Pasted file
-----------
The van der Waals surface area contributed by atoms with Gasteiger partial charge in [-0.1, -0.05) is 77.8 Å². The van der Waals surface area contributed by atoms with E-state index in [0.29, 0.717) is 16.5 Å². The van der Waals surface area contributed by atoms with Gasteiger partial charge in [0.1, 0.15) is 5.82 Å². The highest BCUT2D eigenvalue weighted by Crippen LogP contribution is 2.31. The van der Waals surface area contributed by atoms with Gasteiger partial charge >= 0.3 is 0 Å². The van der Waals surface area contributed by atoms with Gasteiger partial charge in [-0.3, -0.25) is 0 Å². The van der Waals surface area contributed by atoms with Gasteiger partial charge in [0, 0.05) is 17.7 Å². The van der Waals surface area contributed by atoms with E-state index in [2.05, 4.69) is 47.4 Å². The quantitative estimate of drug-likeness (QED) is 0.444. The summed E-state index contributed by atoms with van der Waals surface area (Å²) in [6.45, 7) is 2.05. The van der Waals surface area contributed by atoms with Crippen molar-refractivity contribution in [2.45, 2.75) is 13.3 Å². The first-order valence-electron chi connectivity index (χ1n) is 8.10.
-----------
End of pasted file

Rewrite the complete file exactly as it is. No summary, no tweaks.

The van der Waals surface area contributed by atoms with Gasteiger partial charge in [-0.1, -0.05) is 77.8 Å². The van der Waals surface area contributed by atoms with E-state index in [0.29, 0.717) is 16.5 Å². The van der Waals surface area contributed by atoms with Gasteiger partial charge in [0.1, 0.15) is 5.82 Å². The highest BCUT2D eigenvalue weighted by Crippen LogP contribution is 2.31. The van der Waals surface area contributed by atoms with Gasteiger partial charge >= 0.3 is 0 Å². The van der Waals surface area contributed by atoms with Gasteiger partial charge in [-0.3, -0.25) is 0 Å². The van der Waals surface area contributed by atoms with Gasteiger partial charge in [0, 0.05) is 17.7 Å². The van der Waals surface area contributed by atoms with E-state index in [2.05, 4.69) is 47.4 Å². The quantitative estimate of drug-likeness (QED) is 0.444. The summed E-state index contributed by atoms with van der Waals surface area (Å²) in [6.45, 7) is 2.05. The van der Waals surface area contributed by atoms with Crippen molar-refractivity contribution in [2.45, 2.75) is 13.3 Å². The first-order valence-electron chi connectivity index (χ1n) is 8.10.